There are a few major immigration cases that should be on everyone’s radar. In this issue of JAC’s litigation tracker newsletter, you can read about an upcoming potential Supreme Court case and learn about a new anti-immigrant lawsuit. As always, you can find full information about all recent anti-immigrant legal attacks in our tracker.
Remain in Mexico at SCOTUS, Round Two

The Biden administration is bringing Remain in Mexico (also known as “RMX,” “Migrant Protection Protocols,” or “MPP”) back to the Supreme Court. The Supreme Court has indicated that they are taking the government’s request seriously: last week, the Supreme Court denied Texas’s request for more time to file a brief on the matter. The court may discuss whether to take the case at any time.

What does this mean? The Supreme Court already ruled against the Biden administration on the preliminary injunction, allowing an appellate court ruling that the Biden administration must take “good faith” steps toward reinstating Remain in Mexico. This latest Supreme Court battle could represent the final say in Texas v. Biden, and the potential consequences of a Supreme Court decision are big.’s Todd Schulte encapsulates the stakes here.

The Supreme Court decides the pace of this case, but the Biden administration has asked for consideration of this case during this term, which means the court would hear oral argument in the spring and render a decision on the case by the end of the term in or about late June.

We are watching this case closely and will alert all of you when we hear news from the Supreme Court.

New Red State Lawsuit Targets the Central American Minors (CAM) Program

Last Friday, Texas (and seven other states) filed suit seeking a court order ending the Central American Minors (CAM) program. Through CAM, certain nationals of the Northern Triangle countries (El Salvador, Guatemala, and Honduras) who are lawfully in the United States can request, on a case-by-case basis, to be reunited here with their children who remain back in their home countries. CAM was created in 2014 and is intended to provide a safe pathway for family reunification, as an alternative to the dangerous overland journey to the U.S.’s southern border that so many children otherwise take. The Trump administration attempted to end CAM in 2017 but was found by a court to have done so unlawfully; now, Texas is asking a different court (in Texas, of course) to terminate the program. We will be following this case closely.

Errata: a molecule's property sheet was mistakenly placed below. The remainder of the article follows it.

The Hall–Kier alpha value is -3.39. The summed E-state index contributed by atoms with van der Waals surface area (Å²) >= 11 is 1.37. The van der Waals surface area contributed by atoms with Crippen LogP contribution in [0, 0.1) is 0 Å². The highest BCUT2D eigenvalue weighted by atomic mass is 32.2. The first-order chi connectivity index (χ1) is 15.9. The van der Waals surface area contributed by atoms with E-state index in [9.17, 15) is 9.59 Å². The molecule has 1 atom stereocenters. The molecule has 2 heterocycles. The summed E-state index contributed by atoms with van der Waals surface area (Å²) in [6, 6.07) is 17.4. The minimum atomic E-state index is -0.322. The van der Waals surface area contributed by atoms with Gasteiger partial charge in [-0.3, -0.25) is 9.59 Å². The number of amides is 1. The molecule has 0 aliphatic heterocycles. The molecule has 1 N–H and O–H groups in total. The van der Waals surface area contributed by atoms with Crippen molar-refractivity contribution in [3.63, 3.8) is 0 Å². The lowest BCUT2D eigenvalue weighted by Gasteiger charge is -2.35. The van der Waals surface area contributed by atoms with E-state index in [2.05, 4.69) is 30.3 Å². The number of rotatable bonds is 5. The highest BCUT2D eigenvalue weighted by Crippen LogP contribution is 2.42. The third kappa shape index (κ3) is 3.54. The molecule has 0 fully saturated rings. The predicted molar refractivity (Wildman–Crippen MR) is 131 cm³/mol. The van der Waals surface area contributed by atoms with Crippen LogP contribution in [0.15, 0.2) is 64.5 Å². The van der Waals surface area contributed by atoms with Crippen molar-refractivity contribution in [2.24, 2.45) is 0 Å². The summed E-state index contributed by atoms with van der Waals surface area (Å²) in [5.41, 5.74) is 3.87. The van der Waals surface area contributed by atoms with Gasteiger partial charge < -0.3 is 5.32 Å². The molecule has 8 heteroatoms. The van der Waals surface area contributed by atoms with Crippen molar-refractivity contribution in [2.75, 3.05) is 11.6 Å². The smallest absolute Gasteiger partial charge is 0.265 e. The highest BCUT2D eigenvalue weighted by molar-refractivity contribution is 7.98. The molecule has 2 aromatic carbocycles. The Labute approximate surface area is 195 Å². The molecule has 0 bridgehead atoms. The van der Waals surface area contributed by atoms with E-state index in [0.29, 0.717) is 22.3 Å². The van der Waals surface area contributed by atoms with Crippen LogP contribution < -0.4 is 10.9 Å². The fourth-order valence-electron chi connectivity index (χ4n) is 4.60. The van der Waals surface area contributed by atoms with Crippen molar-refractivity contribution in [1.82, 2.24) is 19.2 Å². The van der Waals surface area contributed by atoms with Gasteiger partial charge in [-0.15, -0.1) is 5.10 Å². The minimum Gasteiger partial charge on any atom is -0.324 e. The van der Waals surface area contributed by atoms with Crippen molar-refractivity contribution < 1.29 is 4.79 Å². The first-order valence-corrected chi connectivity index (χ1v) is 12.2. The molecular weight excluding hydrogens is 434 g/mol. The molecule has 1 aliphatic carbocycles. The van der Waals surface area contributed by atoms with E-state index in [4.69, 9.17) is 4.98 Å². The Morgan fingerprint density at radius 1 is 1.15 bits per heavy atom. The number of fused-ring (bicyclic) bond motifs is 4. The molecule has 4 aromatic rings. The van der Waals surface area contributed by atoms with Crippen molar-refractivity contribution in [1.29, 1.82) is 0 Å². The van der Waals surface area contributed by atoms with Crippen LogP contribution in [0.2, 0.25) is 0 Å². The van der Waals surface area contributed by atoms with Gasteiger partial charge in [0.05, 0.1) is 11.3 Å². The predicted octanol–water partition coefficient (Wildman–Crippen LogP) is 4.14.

It’s Not All Anti-Immigrant Attacks…

The Biden administration has been on the defensive with anti-immigrant states, but they have made their own anti-immigrant moves in the court. Last Friday, we, along with co-counsel American Immigration Lawyers Association and Innovation Law Lab, were notified that the Biden administration would appeal our win in Gomez v. Biden, where a court had ordered that more than 9,000 visas be reserved for Diversity Visa lottery winners who were harmed by Trump’s immigration ban. This is a disheartening, unnecessary, and puzzling move from the Biden administration, and we will continue to fight on behalf our plaintiffs and class members. You can read Karen Tumlin’s take on this development, as well as JAC’s, here.

Thanks, as always, for reading! We’d like to close by sending a huge and heartfelt thanks to Daniel Tully, who completed his fellowship with Justice Action Center on Friday. He was instrumental in creating this litigation tracker and we will miss him dearly!

In Solidarity,
Justice Action Center, P.O. Box 27280, Los Angeles, CA 90027, 323.316.0944,